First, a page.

The Arab Spring originated in Tunisia in 2010-2011, but quickly spread to a number of countries in North Africa and the Middle East. In many of these countries, the struggle for democracy and fundamental rights has come to a standstill or suffered setbacks. Tunisia, however, has seen a democratic transition based on a vibrant civil society with demands for respect for basic human rights.
An essential factor for the culmination of the revolution in Tunisia in peaceful, democratic elections last autumn was the effort made by the Quartet to support the work of the constituent assembly and to secure approval of the constitutional process among the Tunisian population at large. The Quartet paved the way for a peaceful dialogue between the citizens, the political parties and the authorities and helped to find consensus-based solutions to a wide range of challenges across political and religious divides. The broad-based national dialogue that the Quartet succeeded in establishing countered the spread of violence in Tunisia and its function is therefore comparable to that of the peace congresses to which Alfred Nobel refers in his will.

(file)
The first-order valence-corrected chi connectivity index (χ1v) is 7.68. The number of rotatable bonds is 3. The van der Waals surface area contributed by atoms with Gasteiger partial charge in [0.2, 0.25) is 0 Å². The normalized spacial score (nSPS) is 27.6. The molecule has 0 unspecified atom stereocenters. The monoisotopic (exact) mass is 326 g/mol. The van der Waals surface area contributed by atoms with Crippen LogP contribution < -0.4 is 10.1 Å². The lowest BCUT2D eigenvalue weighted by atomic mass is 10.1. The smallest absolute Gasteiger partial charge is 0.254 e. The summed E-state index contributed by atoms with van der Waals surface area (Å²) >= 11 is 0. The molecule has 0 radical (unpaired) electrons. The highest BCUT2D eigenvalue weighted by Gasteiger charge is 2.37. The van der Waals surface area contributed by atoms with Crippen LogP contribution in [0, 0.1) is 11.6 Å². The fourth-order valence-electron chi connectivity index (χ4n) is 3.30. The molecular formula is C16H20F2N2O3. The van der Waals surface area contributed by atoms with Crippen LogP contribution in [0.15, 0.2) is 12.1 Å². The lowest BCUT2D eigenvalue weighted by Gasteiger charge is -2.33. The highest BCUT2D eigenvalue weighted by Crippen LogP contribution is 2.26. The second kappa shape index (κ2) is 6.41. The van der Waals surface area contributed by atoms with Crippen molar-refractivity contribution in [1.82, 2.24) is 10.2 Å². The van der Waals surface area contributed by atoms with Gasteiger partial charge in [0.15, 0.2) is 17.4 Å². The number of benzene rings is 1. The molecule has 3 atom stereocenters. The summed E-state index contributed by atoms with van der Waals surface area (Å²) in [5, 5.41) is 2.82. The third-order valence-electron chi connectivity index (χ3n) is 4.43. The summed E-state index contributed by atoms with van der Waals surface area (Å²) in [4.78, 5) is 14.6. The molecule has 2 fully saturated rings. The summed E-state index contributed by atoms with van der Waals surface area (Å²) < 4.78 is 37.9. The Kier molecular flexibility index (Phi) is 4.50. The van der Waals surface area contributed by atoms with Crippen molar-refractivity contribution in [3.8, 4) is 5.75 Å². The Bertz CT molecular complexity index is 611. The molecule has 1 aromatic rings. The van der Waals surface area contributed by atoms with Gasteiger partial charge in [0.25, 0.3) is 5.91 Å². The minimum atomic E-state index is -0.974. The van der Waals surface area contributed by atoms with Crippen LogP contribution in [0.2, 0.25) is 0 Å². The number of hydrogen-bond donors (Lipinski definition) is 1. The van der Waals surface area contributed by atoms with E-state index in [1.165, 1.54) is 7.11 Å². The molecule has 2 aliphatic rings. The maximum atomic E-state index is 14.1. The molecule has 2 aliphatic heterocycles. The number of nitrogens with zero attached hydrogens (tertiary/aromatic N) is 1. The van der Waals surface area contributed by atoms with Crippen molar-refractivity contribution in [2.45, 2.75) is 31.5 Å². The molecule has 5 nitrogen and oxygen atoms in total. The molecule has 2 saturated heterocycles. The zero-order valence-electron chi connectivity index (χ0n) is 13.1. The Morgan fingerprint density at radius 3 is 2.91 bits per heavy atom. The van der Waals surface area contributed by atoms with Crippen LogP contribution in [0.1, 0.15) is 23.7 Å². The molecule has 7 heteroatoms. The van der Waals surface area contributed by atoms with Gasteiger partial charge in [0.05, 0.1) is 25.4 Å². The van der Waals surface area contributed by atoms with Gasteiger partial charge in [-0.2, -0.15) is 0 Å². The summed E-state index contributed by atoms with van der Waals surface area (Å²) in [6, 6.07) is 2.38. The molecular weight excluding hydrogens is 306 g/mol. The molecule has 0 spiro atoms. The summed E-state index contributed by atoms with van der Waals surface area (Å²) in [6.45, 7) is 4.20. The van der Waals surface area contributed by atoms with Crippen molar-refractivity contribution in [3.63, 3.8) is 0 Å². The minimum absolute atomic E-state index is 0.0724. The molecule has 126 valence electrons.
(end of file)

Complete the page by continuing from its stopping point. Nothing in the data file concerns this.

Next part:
The course that events have taken in Tunisia since the fall of the authoritarian Ben Ali regime in January 2011 is unique and remarkable for several reasons. Firstly, it shows that Islamist and secular political movements can work together to achieve significant results in the country's best interests. The example of Tunisia thus underscores the value of dialogue and a sense of national belonging in a region marked by conflict. Secondly, the transition in Tunisia shows that civil society institutions and organizations can play a crucial role in a country’s democratization, and that such a process, even under difficult circumstances, can lead to free elections and the peaceful transfer of power. The National Dialogue Quartet must be given much of the credit for this achievement and for ensuring that the benefits of the Jasmine Revolution have not been lost.